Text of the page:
The Twins have locked up a key rotation cog going forward, as the team today announced that they have restructured and extended the contract of Phil Hughes. Originally owed $16MM through 2016, Hughes receives an additional three years and $42MM under his new deal.
Hughes, a client of CAA’s Nez Balelo, had been scheduled to earn $8MM in each of the next two seasons. He’ll now earn $9.2MM in 2015 and in 2016 before earning $13.2MM annually from 2017-19. In essence Hughes’ contract is now a five-year, $58MM contract. He’ll have limited no-trade protection, allowing him to block deals to three clubs each season. Additionally, Hughes will earn $200K each season for reaching 200 innings pitched.
The 28-year-old Hughes enjoyed an excellent season with Minnesota in 2014 — the first of a three-year, $24MM pact he signed as a free agent last offseason. Twins GM Terry Ryan and his staff took a gamble by offering Hughes three guaranteed years based largely on his age and upside rather than his results, and it paid off nicely. Hughes set a single-season record for the best strikeout-to-walk ratio ever (11.63) and posted a 3.52 ERA with 8.0 K/9, 0.7 BB/9 and a 36.5 percent ground-ball rate in a career-high 209 2/3 innings. That innings total fell one out shy of earning him an additional $500K in performance incentives, and though the club offered him a chance to pitch out of the bullpen on the final weekend of the year to reach the milestone, Hughes declined the opportunity.
ERA estimators such as FIP (2.65), xFIP (3.18) and SIERA (3.17) all feel that Hughes was significantly better than his ERA actually indicated, and Fangraphs pegged his 6.1 wins above replacement in a tie for fourth-best among Major League pitchers (tying him with both David Price and Jon Lester).
Prior to signing with the Twins, Hughes’ problems at Yankee Stadium were pronounced. A fly-ball pitcher by nature, Hughes posted a career ERA of 4.77 at the new Yankee Stadium and a 5.92 mark at the old facility, due largely to problems keeping the ball in the yard. Moving to the more spacious Target Field helped his cause, although Hughes still showed a somewhat curious home/road split, yielding a 4.25 ERA in Minneapolis as opposed to a sparkling 2.78 mark on the road.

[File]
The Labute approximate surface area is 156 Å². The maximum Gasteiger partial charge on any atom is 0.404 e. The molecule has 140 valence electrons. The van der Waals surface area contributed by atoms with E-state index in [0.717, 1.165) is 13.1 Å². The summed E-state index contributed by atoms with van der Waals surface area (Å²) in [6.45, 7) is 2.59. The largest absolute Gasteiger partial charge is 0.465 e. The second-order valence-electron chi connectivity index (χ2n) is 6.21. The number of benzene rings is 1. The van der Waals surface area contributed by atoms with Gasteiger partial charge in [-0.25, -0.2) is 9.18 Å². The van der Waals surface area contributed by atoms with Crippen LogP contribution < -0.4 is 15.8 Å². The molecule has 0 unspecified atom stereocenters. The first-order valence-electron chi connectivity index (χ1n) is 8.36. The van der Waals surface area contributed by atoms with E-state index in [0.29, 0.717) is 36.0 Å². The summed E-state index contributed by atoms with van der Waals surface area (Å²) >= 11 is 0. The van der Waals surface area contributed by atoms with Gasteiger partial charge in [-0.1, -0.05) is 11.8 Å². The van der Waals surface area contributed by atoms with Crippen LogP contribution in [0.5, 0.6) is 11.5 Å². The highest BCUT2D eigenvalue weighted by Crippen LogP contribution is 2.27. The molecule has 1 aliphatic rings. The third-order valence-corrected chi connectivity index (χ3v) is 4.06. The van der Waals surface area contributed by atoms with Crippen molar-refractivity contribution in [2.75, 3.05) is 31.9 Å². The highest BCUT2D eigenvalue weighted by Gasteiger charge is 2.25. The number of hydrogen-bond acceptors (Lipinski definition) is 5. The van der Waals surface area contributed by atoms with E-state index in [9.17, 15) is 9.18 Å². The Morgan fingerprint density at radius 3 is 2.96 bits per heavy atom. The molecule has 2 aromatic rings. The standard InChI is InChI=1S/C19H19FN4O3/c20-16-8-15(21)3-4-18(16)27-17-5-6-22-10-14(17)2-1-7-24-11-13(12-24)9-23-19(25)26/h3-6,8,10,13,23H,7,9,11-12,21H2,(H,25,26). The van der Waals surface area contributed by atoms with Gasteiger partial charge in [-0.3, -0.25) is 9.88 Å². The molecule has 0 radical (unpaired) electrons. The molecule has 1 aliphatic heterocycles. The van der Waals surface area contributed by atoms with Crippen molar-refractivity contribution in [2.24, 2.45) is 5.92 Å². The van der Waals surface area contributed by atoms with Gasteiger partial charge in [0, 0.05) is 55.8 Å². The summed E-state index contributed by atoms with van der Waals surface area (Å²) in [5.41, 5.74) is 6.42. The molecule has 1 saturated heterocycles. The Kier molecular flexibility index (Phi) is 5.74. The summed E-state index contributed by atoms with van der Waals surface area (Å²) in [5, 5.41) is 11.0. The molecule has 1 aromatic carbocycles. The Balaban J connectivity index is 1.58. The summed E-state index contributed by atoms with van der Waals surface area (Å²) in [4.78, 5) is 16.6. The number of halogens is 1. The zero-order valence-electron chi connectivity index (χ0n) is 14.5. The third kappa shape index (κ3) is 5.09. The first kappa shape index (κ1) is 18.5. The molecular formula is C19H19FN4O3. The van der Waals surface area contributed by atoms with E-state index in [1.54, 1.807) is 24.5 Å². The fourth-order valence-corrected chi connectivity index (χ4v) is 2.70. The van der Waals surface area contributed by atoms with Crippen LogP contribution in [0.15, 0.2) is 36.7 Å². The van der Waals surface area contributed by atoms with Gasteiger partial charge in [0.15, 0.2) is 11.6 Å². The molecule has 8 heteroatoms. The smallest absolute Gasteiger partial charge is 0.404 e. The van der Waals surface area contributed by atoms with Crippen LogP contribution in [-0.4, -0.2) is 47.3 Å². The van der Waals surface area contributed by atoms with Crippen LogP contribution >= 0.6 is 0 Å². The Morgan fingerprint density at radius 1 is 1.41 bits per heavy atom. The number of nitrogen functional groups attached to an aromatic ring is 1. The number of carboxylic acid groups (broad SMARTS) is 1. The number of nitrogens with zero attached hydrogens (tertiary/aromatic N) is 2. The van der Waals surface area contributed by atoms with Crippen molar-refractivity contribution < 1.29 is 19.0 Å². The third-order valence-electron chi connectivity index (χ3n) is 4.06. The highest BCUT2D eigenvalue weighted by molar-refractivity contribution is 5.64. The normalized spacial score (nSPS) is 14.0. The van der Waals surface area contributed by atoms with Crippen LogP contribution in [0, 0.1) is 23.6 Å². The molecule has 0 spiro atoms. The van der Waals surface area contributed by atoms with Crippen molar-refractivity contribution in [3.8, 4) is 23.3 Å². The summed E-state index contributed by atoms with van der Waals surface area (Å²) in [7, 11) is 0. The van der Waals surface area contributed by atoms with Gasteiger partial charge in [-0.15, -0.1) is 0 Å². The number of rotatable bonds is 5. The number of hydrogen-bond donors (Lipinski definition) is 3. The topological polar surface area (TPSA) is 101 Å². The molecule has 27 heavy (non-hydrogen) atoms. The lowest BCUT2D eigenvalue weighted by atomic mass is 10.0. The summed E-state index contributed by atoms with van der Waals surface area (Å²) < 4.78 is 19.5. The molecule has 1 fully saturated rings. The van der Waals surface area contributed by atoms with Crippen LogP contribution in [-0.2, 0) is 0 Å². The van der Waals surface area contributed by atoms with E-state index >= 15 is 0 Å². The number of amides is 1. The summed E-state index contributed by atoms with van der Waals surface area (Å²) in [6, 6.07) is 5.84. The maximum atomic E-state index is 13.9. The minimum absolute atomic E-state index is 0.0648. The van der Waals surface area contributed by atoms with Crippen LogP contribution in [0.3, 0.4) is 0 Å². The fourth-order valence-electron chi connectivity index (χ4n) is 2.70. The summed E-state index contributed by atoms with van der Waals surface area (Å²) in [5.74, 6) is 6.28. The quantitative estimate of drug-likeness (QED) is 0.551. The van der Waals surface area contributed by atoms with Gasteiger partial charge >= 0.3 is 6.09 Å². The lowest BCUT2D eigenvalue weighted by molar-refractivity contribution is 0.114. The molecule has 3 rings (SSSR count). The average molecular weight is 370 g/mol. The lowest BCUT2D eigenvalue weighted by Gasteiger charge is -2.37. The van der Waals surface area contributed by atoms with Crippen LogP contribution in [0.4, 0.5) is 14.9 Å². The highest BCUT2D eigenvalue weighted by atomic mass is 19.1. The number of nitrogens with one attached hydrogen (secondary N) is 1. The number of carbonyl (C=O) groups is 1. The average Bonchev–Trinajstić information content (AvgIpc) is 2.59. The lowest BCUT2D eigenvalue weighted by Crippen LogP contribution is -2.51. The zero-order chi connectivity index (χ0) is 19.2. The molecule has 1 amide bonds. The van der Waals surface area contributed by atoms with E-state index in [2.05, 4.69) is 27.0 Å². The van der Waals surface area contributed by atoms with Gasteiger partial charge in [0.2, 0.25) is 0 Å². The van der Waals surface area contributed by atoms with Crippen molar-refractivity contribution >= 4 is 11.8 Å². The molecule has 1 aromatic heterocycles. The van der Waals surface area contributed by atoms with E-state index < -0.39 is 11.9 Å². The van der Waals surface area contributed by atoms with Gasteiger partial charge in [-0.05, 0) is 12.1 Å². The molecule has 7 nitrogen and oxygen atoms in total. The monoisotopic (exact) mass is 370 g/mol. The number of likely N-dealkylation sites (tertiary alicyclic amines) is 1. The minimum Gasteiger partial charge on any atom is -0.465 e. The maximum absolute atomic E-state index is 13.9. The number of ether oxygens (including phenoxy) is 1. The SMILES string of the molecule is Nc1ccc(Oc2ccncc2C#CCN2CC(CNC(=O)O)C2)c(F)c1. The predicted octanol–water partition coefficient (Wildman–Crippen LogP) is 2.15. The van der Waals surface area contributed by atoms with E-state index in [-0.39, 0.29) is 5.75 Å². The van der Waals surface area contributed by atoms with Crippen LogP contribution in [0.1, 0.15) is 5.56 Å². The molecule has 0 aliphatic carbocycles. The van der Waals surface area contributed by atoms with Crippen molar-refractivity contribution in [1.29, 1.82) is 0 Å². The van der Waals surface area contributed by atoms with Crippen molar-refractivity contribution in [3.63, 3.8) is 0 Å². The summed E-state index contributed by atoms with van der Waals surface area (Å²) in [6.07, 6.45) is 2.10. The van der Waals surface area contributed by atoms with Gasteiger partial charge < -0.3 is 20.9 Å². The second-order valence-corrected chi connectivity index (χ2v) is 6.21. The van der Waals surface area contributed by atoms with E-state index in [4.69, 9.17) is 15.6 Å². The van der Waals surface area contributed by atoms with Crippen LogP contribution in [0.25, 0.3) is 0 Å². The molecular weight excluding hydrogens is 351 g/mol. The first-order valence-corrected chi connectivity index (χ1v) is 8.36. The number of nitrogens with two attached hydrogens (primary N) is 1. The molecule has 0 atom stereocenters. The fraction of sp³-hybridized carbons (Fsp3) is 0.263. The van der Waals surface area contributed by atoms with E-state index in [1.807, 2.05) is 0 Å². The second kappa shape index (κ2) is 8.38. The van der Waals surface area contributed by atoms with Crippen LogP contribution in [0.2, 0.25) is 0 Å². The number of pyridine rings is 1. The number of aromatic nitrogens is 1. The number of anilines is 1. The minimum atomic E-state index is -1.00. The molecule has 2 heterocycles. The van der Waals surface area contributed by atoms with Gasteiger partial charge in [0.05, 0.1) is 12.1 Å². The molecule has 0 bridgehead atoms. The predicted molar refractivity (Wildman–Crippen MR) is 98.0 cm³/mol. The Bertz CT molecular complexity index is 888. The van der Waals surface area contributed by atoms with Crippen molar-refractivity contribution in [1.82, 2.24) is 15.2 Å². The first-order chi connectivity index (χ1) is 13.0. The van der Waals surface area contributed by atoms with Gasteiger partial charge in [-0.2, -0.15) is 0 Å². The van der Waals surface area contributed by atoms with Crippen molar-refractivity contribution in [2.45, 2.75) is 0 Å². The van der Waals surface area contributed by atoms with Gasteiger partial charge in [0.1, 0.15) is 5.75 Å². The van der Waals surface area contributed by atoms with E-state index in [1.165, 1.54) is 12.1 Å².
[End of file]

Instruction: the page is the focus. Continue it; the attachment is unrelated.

All told, Hughes is set to earn $66MM from his age-27 season through his age-32 season (that figure includes last year’s salary). His next crack at free agency is now slated to come at roughly the same juncture of his career at which James Shields currently finds himself, giving him at least one more chance at another substantial multi-year deal.
For the Twins, Hughes is now unquestionably viewed as a fixture in their rotation for the long haul in what has been a lengthy rebuild. He’ll be joined by the recently signed Ervin Santana through at least 2018 and a hopefully resurgent Ricky Nolasco through at least 2017, with young starter Kyle Gibson having earned a spot in the starting five as well. That grouping will be joined by one of Alex Meyer, Trevor May or Tommy Milone in 2015, any of whom could emerge as the team’s long-term fifth starter. Beyond that, pitching prospects Jose Berrios and Kohl Stewart are both on the horizon, though each is a ways from reaching the Majors (Stewart in particular).
Mark Feinsand of the New York Daily News first reported the agreement and terms of the contract.
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